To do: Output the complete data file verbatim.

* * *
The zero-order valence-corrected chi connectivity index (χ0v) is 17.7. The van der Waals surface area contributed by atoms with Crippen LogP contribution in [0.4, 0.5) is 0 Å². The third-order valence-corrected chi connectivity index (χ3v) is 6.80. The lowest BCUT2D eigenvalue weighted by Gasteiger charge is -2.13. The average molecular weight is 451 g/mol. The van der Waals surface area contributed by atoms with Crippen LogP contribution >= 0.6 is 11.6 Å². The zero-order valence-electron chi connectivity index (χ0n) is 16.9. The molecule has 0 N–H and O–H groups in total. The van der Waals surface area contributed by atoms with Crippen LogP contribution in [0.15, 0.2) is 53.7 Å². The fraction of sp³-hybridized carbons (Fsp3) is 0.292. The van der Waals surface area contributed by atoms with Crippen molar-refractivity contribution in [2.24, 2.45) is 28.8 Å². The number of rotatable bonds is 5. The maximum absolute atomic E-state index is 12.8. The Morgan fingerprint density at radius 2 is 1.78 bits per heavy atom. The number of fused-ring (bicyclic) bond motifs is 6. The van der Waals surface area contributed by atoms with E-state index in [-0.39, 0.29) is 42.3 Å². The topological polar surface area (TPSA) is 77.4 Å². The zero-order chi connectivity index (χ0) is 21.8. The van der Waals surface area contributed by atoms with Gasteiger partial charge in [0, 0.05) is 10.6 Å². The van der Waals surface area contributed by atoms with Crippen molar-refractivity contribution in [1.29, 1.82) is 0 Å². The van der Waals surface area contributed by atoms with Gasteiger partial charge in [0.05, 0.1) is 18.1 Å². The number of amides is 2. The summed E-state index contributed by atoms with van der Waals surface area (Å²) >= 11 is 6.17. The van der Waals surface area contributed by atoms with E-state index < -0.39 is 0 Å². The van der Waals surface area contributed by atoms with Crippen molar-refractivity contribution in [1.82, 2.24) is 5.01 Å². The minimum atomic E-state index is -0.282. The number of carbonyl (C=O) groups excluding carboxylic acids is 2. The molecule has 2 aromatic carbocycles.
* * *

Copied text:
The zero-order valence-corrected chi connectivity index (χ0v) is 17.7. The van der Waals surface area contributed by atoms with Crippen LogP contribution in [0.4, 0.5) is 0 Å². The third-order valence-corrected chi connectivity index (χ3v) is 6.80. The lowest BCUT2D eigenvalue weighted by Gasteiger charge is -2.13. The average molecular weight is 451 g/mol. The van der Waals surface area contributed by atoms with Crippen LogP contribution >= 0.6 is 11.6 Å². The zero-order valence-electron chi connectivity index (χ0n) is 16.9. The molecule has 0 N–H and O–H groups in total. The van der Waals surface area contributed by atoms with Crippen LogP contribution in [0.15, 0.2) is 53.7 Å². The fraction of sp³-hybridized carbons (Fsp3) is 0.292. The van der Waals surface area contributed by atoms with Crippen molar-refractivity contribution in [2.24, 2.45) is 28.8 Å². The number of rotatable bonds is 5. The maximum absolute atomic E-state index is 12.8. The Morgan fingerprint density at radius 2 is 1.78 bits per heavy atom. The number of fused-ring (bicyclic) bond motifs is 6. The van der Waals surface area contributed by atoms with E-state index in [-0.39, 0.29) is 42.3 Å². The topological polar surface area (TPSA) is 77.4 Å². The zero-order chi connectivity index (χ0) is 21.8. The van der Waals surface area contributed by atoms with Gasteiger partial charge in [0, 0.05) is 10.6 Å². The van der Waals surface area contributed by atoms with Crippen molar-refractivity contribution in [1.29, 1.82) is 0 Å². The van der Waals surface area contributed by atoms with Gasteiger partial charge in [0.05, 0.1) is 18.1 Å². The number of amides is 2. The summed E-state index contributed by atoms with van der Waals surface area (Å²) >= 11 is 6.17. The van der Waals surface area contributed by atoms with E-state index < -0.39 is 0 Å². The van der Waals surface area contributed by atoms with Crippen molar-refractivity contribution in [1.82, 2.24) is 5.01 Å². The minimum atomic E-state index is -0.282. The number of carbonyl (C=O) groups excluding carboxylic acids is 2. The molecule has 2 aromatic carbocycles.